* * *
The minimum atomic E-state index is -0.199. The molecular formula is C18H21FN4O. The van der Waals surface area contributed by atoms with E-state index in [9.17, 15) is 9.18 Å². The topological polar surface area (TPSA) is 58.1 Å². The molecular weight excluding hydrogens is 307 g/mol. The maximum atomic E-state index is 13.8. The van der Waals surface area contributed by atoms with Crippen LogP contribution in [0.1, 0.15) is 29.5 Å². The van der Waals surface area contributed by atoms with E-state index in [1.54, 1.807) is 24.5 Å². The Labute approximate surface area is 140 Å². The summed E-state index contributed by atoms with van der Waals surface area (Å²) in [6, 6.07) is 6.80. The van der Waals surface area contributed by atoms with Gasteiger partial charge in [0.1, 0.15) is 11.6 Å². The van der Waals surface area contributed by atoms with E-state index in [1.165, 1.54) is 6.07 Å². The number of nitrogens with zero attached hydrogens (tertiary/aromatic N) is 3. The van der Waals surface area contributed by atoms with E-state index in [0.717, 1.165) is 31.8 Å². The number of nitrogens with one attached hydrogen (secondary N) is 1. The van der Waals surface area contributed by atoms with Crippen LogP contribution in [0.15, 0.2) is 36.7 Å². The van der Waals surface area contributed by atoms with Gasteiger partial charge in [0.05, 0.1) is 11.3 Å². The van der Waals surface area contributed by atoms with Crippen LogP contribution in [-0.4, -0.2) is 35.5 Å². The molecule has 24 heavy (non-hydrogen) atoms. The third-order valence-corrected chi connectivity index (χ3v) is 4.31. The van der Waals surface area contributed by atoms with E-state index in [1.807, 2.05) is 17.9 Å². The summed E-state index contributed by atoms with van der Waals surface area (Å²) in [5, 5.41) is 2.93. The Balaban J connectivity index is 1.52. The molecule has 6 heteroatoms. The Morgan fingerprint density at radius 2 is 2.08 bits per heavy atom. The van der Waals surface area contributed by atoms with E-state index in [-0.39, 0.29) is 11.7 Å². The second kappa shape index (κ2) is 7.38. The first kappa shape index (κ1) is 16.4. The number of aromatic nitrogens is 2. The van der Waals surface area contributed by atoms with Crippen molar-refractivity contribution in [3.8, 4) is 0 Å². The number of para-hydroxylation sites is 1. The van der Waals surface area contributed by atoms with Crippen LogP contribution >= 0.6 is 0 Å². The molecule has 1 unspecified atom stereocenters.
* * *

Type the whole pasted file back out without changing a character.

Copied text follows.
The minimum atomic E-state index is -0.199. The molecular formula is C18H21FN4O. The van der Waals surface area contributed by atoms with E-state index in [9.17, 15) is 9.18 Å². The topological polar surface area (TPSA) is 58.1 Å². The molecular weight excluding hydrogens is 307 g/mol. The maximum atomic E-state index is 13.8. The van der Waals surface area contributed by atoms with Crippen LogP contribution in [0.1, 0.15) is 29.5 Å². The van der Waals surface area contributed by atoms with E-state index in [1.54, 1.807) is 24.5 Å². The Labute approximate surface area is 140 Å². The summed E-state index contributed by atoms with van der Waals surface area (Å²) in [6, 6.07) is 6.80. The van der Waals surface area contributed by atoms with Gasteiger partial charge in [0.1, 0.15) is 11.6 Å². The van der Waals surface area contributed by atoms with E-state index in [1.165, 1.54) is 6.07 Å². The number of nitrogens with zero attached hydrogens (tertiary/aromatic N) is 3. The van der Waals surface area contributed by atoms with E-state index in [0.717, 1.165) is 31.8 Å². The number of nitrogens with one attached hydrogen (secondary N) is 1. The van der Waals surface area contributed by atoms with Crippen LogP contribution in [0.15, 0.2) is 36.7 Å². The van der Waals surface area contributed by atoms with Gasteiger partial charge in [0.05, 0.1) is 11.3 Å². The van der Waals surface area contributed by atoms with Crippen LogP contribution in [-0.4, -0.2) is 35.5 Å². The molecule has 24 heavy (non-hydrogen) atoms. The third-order valence-corrected chi connectivity index (χ3v) is 4.31. The van der Waals surface area contributed by atoms with E-state index in [1.807, 2.05) is 17.9 Å². The summed E-state index contributed by atoms with van der Waals surface area (Å²) in [5, 5.41) is 2.93. The Balaban J connectivity index is 1.52. The molecule has 6 heteroatoms. The Morgan fingerprint density at radius 2 is 2.08 bits per heavy atom. The van der Waals surface area contributed by atoms with E-state index in [-0.39, 0.29) is 11.7 Å². The second kappa shape index (κ2) is 7.38. The first kappa shape index (κ1) is 16.4. The number of aromatic nitrogens is 2. The van der Waals surface area contributed by atoms with Crippen molar-refractivity contribution in [3.8, 4) is 0 Å². The number of para-hydroxylation sites is 1. The van der Waals surface area contributed by atoms with Crippen LogP contribution >= 0.6 is 0 Å². The molecule has 1 unspecified atom stereocenters.